Our Founding Fathers were revolutionaries, not idealistic dreamers. They knew that to introduce and maintain a system of government that had never been tried before, its principles would have to be grounded in an unsparing assessment of human nature derived from careful study of political history and scripture. Man is no angel. Even the most revered figures in the Bible, from Moses and David to the apostles, were deeply flawed characters.
As we continue our exploration of The Federalist Papers, one of our great nation’s central texts, we address Federalist No. 51 in this week’s newsletter. Federalist No. 51 is among the most important of the collection of 85 articles and essays. It is here where likely author James Madison, the fourth president of the United States and known as the “Father of the Constitution,” lays out the rationale for one of the most distinctive features of our political system — the checks and balances inherent in a government divided into three independent and equally powerful branches, the executive, legislative, and judicial.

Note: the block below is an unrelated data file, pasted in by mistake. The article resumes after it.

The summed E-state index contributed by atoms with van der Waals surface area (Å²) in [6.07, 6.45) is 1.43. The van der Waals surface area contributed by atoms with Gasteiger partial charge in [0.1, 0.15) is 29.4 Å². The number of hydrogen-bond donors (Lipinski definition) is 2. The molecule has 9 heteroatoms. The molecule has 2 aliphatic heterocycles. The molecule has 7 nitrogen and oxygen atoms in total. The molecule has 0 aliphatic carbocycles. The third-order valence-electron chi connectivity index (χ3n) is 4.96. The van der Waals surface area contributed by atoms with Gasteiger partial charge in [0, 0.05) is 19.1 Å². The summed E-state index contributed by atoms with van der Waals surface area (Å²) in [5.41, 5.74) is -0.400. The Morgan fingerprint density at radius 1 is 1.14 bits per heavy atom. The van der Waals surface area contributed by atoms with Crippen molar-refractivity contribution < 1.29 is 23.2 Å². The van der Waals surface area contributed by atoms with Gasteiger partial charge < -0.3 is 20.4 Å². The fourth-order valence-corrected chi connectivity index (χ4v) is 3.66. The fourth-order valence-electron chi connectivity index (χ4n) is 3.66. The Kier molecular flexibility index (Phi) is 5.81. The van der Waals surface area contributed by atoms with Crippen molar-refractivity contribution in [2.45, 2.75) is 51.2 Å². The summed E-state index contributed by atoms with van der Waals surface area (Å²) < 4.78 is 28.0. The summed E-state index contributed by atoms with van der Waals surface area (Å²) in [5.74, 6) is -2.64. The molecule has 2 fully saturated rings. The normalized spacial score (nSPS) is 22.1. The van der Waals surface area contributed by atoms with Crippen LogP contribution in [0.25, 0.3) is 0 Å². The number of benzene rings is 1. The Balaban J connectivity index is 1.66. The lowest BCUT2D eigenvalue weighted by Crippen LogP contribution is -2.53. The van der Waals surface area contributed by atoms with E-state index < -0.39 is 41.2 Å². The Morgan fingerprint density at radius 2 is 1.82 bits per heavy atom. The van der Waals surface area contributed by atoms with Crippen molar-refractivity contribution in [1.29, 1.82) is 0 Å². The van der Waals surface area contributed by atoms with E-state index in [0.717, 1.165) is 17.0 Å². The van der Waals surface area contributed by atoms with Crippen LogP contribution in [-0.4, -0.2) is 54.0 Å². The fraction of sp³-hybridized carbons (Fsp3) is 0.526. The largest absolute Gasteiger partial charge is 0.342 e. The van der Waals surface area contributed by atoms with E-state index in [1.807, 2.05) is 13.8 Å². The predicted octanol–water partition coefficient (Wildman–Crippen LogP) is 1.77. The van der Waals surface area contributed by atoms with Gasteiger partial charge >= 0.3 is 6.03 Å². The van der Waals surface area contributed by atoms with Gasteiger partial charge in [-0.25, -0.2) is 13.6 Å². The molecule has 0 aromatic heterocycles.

“If men were angels,” Madison writes in Federalist No. 51, “no government would be necessary. If angels were to govern men, neither external nor internal controls on government would be necessary. In framing a government which is to be administered by men over men, the great difficulty lies in this: you must first enable the government to control the governed; and in the next place oblige it to control itself.”
How could the government be counted on to “control itself?” After all, even a cursory knowledge of human nature shows that men will pursue their own interests as far as they can, and at the expense of their neighbors. The same holds for the institutions men build, like political bodies. There is no satisfying man’s thirst for power — but it is possible to check and balance their will to power by ensuring all are equally able. “Ambition,” wrote Madison, “must be made to counteract ambition.”
The Constitution did not seek to change human nature or, like communist regimes, build a new man. Rather, it institutionalized arrangements between political institutions that checked man’s most dangerous appetites and thereby created balance, the natural state of affairs for a polity based on the idea that all men are created equal.
As we have come to understand more forcefully of late, the threat to America’s peace and stability comes when one institution, one branch, or one faction becomes too powerful. Sometimes tyranny is one man alone, but the Founding Fathers also warned against the tyranny of small factions of wealthy elites. The latter is the tyranny we face today. Here at America’s Future, we urge you to keep bringing truth to light and fighting alongside us in our ongoing quest to protect and promote life, liberty, and the pursuit of happiness.